Fit Recovery

Home » Fitness » The Politics of Recovery… And Why I Despise the Use of “Stigma” as a Red Herring in Recovery

The Politics of Recovery… And Why I Despise the Use of “Stigma” as a Red Herring in Recovery

December 2019
M T W T F S S
 1
2345678
9101112131415
16171819202122
23242526272829
3031  

Getting rid of the “stigma” in recovery is one of the buzzphrases of the last half-decade in recovery circles.

Even in hardcore drug addiction. We’re talking about people who will steal everything their retired parents have, just so they can stay high. We’re talking about drunks who are so self-absorbed, they plan time with the kids around watering holes so they can get a little loaded up while they’re driving the kids around. Personally, while there may have been a good kid buried way down deep inside, I was a complete and entire loser until I started fixing who I was by beginning a program of recovery. I didn’t care who I used up when I was drinking, as long as I could keep the game going one more day.

My problem with the way “stigma” is it is treated as what others are doing to the addict, somehow society is casting this so-called stigma on the addicted community. The addicted are being portrayed as victims when its the addict that victimizes everyone they come into contact with to stay high. Where this becomes a problem is when we take to finally stop digging our own grave and attempt recovery.

Everyone with a pony in the recovery show should know that in order for recovery to work, no matter which form of recovery one chooses to follow, the focus has to be, and forever remain, on self. It has to be this way because the rest of the world won’t quit drinking and doing drugs just because we do. The second recovery ceases being about self and begins being about what others do, we trudge the path to relapse.

I can only focus on myself in my recovery; it’s not how the world treats me, but how I view how the world treats me that matters. My reaction to how the world treats me is the only thing I can control. And this is exactly why “society’s stigma” against the addicts has no bearing on me personally.

  1. It is absolutely none of my business what anyone else thinks of me.
  2. It is entirely my business what I think of me.
  3. If what I think of me is bad, then I best get to work on changing how I’m living so I can flip that “bad” to “good”.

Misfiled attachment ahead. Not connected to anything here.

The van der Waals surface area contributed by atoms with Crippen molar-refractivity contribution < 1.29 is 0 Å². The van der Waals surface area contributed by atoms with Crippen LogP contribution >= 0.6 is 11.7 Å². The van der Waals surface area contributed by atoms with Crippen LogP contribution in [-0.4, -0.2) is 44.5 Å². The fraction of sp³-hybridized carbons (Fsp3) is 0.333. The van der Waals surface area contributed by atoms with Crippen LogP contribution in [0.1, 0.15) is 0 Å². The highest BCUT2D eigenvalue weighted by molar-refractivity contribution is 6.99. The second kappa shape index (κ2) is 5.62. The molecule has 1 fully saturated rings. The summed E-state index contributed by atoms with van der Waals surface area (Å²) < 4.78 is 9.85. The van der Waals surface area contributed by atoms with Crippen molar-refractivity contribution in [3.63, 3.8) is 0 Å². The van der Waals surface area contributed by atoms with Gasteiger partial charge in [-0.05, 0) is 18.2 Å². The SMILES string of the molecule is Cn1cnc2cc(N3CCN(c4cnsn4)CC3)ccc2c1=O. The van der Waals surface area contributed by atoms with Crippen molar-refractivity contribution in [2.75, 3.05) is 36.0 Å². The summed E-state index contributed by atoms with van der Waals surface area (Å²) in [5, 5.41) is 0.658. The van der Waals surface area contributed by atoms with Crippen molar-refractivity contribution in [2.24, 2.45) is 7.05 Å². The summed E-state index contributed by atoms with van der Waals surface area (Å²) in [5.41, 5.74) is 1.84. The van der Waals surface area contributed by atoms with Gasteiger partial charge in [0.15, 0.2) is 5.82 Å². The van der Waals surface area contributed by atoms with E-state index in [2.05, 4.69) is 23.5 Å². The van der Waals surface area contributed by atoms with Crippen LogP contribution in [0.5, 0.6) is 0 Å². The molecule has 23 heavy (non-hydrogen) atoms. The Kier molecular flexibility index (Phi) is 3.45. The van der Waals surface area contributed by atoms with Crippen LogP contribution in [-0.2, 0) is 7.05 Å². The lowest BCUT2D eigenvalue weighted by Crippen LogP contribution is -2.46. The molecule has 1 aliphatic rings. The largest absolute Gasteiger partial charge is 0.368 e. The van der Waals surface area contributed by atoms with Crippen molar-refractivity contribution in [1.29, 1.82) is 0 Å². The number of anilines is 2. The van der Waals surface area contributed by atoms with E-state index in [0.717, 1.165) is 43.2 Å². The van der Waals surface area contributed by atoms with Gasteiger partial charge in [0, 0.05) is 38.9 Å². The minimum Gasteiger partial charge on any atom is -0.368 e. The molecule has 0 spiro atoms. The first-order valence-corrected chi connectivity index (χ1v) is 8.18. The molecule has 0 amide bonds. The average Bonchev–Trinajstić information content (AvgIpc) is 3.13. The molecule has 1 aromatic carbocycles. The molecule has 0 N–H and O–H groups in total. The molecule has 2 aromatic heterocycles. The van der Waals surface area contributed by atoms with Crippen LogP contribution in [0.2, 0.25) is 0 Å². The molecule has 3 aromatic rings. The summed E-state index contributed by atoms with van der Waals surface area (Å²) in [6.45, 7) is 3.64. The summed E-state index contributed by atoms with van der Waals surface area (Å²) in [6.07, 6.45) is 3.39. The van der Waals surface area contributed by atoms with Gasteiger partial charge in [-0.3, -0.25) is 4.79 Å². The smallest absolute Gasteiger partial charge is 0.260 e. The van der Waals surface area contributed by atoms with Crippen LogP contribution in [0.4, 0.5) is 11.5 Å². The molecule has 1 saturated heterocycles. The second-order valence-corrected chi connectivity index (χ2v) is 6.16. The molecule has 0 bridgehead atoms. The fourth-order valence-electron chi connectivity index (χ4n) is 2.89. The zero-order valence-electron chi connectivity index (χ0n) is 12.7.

Trying to change everyone in “society”, especially trying to convince society that we’re victims after we victimize “society” with our behavior, is like trying to stop a freight train with a squirt gun. Conversely, understanding what we think society thinks of us might be useless and concentrating on our own recovery takes a decision and a little bit of practice.

The choice is yours, Don Quixote.

Oh, and one last thing about that squirt gun vs. the freight train – that’s exactly why people take on “society’s stigma” as having anything to do with one’s recovery in the first place. It’s ego-driven drivel. It’s only so they can, at some point in the future, say they were on the bandwagon that changed how society looks at addicts. They were on the cutting edge of societal evolution, after all!

That and a Buck will get you a cup of coffee.

At a 7-11.


10 Comments

  1. unironedman says:

    The man may not be cycling as much right now, but he’s on a roll this Christmas 😉

    A Merry Christmas to you and yours and all your readers, and stay safe out there on the roads.

  2. tammi1438 says:

    Thank you for this post. As you know I’m a clinician who had worked in this field close to 30 years. And I do not like the current narrative that is going. I have said several times we are creating victims and not victors with what is being put out there. I’ve said other things about this narrative but everytime I say it I get called on the carpet for “treating them like addicts” whatever that means. I think it means I talk about owning behavior, and folks get upset when I get to close to the truth. Anyway, good post.

    • bgddyjim says:

      Thanks, Tammi. Sadly, I think they call that new recovery “evidence based” now, when it clearly would be more truthful to call it “bullsh!t based” because there can’t be any evidence it works.

      Chuckle.

  3. tammi1438 says:

    Dude. If I have to hear the phrase evidenced based again. I may lose my job..😂 I can’t even begin to talk about that….

  4. joliesattic says:

    You couldn’t have said it better.

  5. James L says:

    Really, really insightful post. As enjoyed your insights on addiction / recovery, Jim.

Leave a Reply

Fill in your details below or click an icon to log in:

WordPress.com Logo

You are commenting using your WordPress.com account. Log Out /  Change )

Google photo

You are commenting using your Google account. Log Out /  Change )

Twitter picture

You are commenting using your Twitter account. Log Out /  Change )

Facebook photo

You are commenting using your Facebook account. Log Out /  Change )

Connecting to %s

%d bloggers like this: